But a Woods jumper ignited a 13-6 Buckeye run leading into intermission that was capped by a step-back Woods jumper to beat the buzzer that made it 35-28. IU’s only points in that stretch came from a pair of Green 3s.

Indiana had more turnovers (10) than made field goals (nine) at the half.

“That’s as poor as we’ve played offensively in a long time,” Miller said. “Giving them 17 points off turnovers in the first half really broke us down.”

OSU was winning the effort-level battle, too.

“In the locker room, we’d talked that we just had to play hard, had to win all the effort plays,” Woods told the Big Ten Network post-game. “We know how important this first game was to us and we came out and showed it.”

That continued for a long while after halftime, too.

A Jackson 3 from the left wing bumped the OSU lead to double-digits for the first time at 40-30, with 17:07 to play.

That was still the deficit for IU at 51-41 heading until 12 minutes left when another Woods bucket sparked another Buckeye blitz. And once freshman guard Luther Muhammad buried a 3 from the left wing with 7:30 left, IU looked dead and buried, a 63-43 trailer.

But reports of the Hoosiers’ demise proved premature.

“Once they broke it open, I thought our team kind of responded, like we normally have (this season),” Miller said. “That group that was in at the end of the game – to be back at 55 seconds in a one-possession game – showed a lot of heart, which this team has had a lot.

“It’s been some really tough sledding at times (this season). We’ve also had some good moments. But to finish the game like that was encouraging for the guys who were on the floor.”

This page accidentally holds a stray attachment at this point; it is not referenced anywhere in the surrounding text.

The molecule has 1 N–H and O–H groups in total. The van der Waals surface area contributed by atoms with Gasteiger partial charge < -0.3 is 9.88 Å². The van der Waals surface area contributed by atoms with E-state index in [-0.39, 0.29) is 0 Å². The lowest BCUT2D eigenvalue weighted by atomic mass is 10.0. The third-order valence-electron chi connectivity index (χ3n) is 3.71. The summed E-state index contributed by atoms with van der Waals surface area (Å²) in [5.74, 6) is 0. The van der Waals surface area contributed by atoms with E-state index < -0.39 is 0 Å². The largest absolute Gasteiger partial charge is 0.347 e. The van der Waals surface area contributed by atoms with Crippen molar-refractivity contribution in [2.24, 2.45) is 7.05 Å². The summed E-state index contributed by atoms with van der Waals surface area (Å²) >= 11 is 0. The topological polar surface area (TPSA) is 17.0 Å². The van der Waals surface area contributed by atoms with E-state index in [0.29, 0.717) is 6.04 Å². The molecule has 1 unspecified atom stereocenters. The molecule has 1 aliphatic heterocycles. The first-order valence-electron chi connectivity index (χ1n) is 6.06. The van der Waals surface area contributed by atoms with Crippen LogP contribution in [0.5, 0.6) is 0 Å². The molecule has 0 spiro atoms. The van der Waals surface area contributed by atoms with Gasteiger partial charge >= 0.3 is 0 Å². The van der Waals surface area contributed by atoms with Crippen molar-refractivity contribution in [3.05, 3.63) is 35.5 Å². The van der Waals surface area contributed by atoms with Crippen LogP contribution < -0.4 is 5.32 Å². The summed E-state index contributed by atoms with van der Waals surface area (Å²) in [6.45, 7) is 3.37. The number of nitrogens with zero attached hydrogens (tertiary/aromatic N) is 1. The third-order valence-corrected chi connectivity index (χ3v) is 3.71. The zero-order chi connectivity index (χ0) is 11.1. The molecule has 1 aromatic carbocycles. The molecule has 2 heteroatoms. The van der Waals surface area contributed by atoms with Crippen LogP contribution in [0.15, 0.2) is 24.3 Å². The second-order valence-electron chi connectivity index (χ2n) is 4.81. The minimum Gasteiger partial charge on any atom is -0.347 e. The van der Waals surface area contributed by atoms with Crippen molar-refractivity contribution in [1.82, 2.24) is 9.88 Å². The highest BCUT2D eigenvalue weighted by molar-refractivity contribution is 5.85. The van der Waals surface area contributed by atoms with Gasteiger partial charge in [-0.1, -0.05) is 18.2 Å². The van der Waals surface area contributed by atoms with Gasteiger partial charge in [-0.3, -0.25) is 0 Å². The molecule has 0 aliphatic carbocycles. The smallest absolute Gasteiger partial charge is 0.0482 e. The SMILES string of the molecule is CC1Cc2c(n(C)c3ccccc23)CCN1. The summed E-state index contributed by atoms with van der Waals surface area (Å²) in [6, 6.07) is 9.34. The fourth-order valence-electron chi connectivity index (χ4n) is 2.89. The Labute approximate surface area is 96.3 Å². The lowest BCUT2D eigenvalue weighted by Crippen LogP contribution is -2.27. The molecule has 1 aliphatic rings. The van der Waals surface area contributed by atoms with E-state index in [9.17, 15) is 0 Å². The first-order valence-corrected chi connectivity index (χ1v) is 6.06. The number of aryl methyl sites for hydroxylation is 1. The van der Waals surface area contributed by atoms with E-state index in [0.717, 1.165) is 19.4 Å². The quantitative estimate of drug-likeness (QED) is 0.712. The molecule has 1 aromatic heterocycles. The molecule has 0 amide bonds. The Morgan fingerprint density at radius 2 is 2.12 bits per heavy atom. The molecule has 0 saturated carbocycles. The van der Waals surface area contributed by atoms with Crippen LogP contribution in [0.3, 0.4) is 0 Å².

Green, Langford, De’ Ron Davis, grad-transfer Evan Fitzner and Al Durham were the Hoosier five at that juncture.

After Green got the rally started with a 3 from the top of the key, Fitzner hit a bank shot, then a 3. Then came another Green 3 to make it 63-54, prompting a timeout by Buckeye coach Chris Holtmann with 4:56 to play.

That didn’t mitigate the Hoosier momentum. Davis scored inside. A bad Green pass led to a Jackson 3 for OSU, but a pair of determined Durham drives and another Davis bucket helped the Hoosiers keep pace heading into the final two minutes.

Another Fitzner 3 got IU within 72-65 with 1:20 left. After Muhammad missed a front-end bonus try at the other end, Langford scored on a break and then forced a jump-ball with Jackson that went to the Hoosiers.

Langford then converting off his own miss made it 72-69, concluding a 26-9 IU run, overall.

It was not enough, in the end.

Asked why the Hoosiers seemed to fine more intensity late than early, Langford replied:

“Our energy level wasn’t there on either end of the floor (early). Wasn’t playing our best ball … then something just clicked in our heads (late).”


“I don’t know,” Langford continued. “I don’t have an answer for that. You can say all you want but, for certain stretches, we didn’t do it. And we paid for it.”

Not that Green ever surrendered, bombing away till the bitter end.